Sometimes, the easiest way to deal with a problem is to simply not deal with it at all. Unfortunately, few scenarios in life allow us to skate by without little to no work on our parts — and finding termites in your home is not one of them. Keep reading to learn all about the importance of dealing with termite damage as early as possible.
Long-Term Damage to Your Home
The biggest reason to deal with termite damage early on? The safety and stability of your home. The absolute worst-case scenario for untreated termite damage is when the colony feeding on and living under or near your home grows and grows to the point where your home is no longer structurally safe to inhabit.
Again, that’s an extreme example. Termites feed on cellulose, an organic compound found in wood. This is why they’re so attracted to homes — the entire skeleton of a building is typically a wooden frame. Outside of the frame to your home, other areas will be at risk: namely floors, cabinets, and even stairs. Your home may be particularly at-risk if the ground floor rests directly on the ground. This provides little resistance for subterranean termites to get to their favorite meal.
The Importance of Termite Inspections
Outside of damage to your home that you could be living and dealing with, termites are also a nightmare for the family hoping to move out of an infested home. Whether or not you’re aware of termite damage when you initially put your home on the market, inspections will find the damage, and you will be held liable for pest control and repairs.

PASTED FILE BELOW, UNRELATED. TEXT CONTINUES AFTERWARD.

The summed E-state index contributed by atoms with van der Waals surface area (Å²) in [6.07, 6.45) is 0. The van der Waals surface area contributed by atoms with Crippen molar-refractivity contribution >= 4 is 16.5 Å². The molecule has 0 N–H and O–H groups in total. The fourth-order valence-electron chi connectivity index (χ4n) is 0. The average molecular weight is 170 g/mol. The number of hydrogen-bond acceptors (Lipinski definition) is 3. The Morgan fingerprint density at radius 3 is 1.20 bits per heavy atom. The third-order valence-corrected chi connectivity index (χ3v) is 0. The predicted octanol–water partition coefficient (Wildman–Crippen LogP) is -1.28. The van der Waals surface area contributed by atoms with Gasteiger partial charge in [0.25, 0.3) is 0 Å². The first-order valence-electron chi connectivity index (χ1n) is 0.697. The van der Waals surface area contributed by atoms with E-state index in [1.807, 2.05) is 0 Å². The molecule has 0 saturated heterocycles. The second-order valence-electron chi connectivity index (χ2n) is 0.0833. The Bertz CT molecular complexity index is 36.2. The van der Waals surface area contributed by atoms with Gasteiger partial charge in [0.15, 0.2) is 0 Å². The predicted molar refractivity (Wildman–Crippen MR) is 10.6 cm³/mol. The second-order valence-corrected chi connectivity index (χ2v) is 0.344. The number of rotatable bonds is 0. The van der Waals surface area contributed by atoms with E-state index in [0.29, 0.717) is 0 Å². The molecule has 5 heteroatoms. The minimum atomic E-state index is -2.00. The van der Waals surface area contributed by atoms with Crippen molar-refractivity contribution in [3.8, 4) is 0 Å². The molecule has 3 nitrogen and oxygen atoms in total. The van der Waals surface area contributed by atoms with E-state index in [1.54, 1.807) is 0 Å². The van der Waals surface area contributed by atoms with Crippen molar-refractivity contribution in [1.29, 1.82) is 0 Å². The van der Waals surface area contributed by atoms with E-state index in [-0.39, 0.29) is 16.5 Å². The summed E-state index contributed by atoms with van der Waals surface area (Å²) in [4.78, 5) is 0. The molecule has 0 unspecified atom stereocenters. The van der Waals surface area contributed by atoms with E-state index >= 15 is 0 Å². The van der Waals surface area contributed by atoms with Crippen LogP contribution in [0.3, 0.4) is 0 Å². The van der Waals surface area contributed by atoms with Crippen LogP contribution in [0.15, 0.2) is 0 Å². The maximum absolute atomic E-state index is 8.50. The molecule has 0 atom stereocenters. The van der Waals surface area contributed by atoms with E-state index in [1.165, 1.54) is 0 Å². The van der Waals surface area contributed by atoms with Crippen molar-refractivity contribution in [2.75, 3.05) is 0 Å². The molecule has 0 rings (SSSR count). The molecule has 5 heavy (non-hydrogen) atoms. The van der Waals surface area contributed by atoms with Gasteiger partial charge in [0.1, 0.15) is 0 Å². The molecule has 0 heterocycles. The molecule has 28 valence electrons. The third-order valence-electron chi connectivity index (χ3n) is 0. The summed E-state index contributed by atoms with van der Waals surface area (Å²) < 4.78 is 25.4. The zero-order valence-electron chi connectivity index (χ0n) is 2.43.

Outside the obvious, one of the worst parts of termite damage is that most basic homeowner’s policies won’t cover the cost of repairs. Coupled with the fact that most termite damage is invisible to the naked eye and will therefore go unnoticed until the damage is extreme, and you’ve got an expensive disaster.
According to the law, you must disclose any information about prior termite control or infestations when selling your home. Some property sales happen “as is,” but it’s rare for a sale of a residential home to be completed this way. Failure to disclose this information could lead to legal action, which will cost you an arm and a leg in legal fees, on top of the expenses of finally completing the necessary termite control.
At the end of the day, ignoring termite damage or forgoing the completion of a termite inspection before putting your home on the market may end up only costing you more in the long run. Every year, termites cost homeowners billions of dollars in damages — but with proper prevention and control, you can protect your home from expensive damage.